The high school basketball season is winding down with the 2A and 3A boys and girls tournaments beginning today in Yakima and Tacoma, and the spring sports season is upon us as the baseballers, softballers, tennis players, track and field athletes, golfers, lacrosse stick wielders and soccer boys are ready for action after two weeks of practice.
The Sequim baseball team opens Saturday at home with the annual jamboree that features visiting teams Federal Way and Chief Sealth battling Sequim's varsity and junior varsity team in three-inning contests.
The high school rules makers didn't mess much with the baseball and softball books this year, but there are little differences in the high school game versus the Babe Ruth or Major League games, so today, as a public service, a look at the new rules and revisions for high school baseball and softball.
The rules makers modified criteria for painting lines, clarified the status of a hit batter and modified the color choice for umpire attire.
As far as lines go, all nonpermanent lines should be white. Won't affect Sequim or Port Angeles fields as they will be marked with white lines, but, on fields with an artificial surface that has blue or yellow lines sewn in, that will be OK.
Rule 7, section 3 deals with batting infractions. A batter shall not permit a pitched ball to touch him. If a pitch is way inside to a right-handed batter, for instance, and he bails out of the way but still is hit by the pitch, a base will be awarded.
If the batter just stands there, not making a move to get out of the way, and the ball hits him, he shall remain at bat (pitch is a ball or strike) unless the pitch was a third strike or ball four.
Reason for the rule? Too many batters were crowding the plate, leaning in, as it were, to get hit and get a base. Now, umpires will be watching closely for this infraction.
Umpires have been forced to wear heather gray slacks when working high school ball. Since gray fades and there are different shades of so-called heather, umpires now are only required to wear gray slacks.
Only one major change in fastpitch rules for girls this spring, but it might cause some concern for batters and coaches.
For years, batters have been taught to square around on a bunt attempt and hold the bat out in the strike zone. If the batter didn't offer at the pitch or held the bat still, the pitch was either a ball or strike, depending on location.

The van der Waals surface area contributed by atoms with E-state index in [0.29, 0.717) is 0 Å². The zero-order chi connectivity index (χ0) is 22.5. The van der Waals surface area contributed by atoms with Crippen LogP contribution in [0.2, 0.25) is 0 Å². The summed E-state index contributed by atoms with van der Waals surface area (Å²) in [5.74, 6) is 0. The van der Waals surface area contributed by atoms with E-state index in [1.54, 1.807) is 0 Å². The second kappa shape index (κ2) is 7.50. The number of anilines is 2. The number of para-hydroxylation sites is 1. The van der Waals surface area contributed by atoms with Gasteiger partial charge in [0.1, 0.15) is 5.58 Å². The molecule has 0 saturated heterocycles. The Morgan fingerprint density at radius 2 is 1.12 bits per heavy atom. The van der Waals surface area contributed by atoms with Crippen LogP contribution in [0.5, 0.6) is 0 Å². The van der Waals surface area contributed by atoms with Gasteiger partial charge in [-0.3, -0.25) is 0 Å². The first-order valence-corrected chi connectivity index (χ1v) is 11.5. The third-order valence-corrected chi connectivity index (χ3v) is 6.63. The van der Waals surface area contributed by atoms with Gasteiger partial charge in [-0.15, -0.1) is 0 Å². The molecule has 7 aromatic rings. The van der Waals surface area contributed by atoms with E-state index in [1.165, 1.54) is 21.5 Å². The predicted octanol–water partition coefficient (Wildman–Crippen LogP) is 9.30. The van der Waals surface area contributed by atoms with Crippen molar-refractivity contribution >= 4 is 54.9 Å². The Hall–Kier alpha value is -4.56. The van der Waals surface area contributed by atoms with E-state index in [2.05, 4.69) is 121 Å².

Under the new rule, the bat must be withdrawn in order to take the pitch, otherwise a strike will be called.
There is always emphasis on the pitching rule for girls and this year is no exception. Umpires are asked to watch closely for illegal pitches.
Pure and simple, high school pitchers have to have their pivot foot on top of the pitching rubber. They can put both feet on the rubber if they want to or they can have the nonpivot foot behind the rubber. The nonpivot foot must be within the 24-inches of the rubber, however.
A pitcher can push away from the rubber and drag the pivot foot, but the pivot foot and the nonpivot foot cannot be in the air at the same time. That's an illegal pitch.
Umpires also will be watching for the dreaded crow hop. That's when the pitch replants the pivot foot in front of the rubber before delivering the pitch.
There will be emphasis on the 20-second rule. Pitchers must deliver the ball within 20 seconds after they receive the ball in the circle or a ball will be called.
Oh, yes, don't be surprised if you see a player wearing some sort of skirt while playing. Rules have been altered to allow players to wear something other than the standard uniform due to religious beliefs.
Those are the rule changes in brief. If you have questions, send me an e-mail and I'll see you on the fields as I begin my 53rd year of calling balls and strikes, safes and outs and fair and foul on the big and small diamonds around the Olympic Peninsula.
Columns by KONP 1450 AM sports announcer Scooter Chapman appear weekly in the Sequim Gazette. He can be reached via e-mail at email@example.com.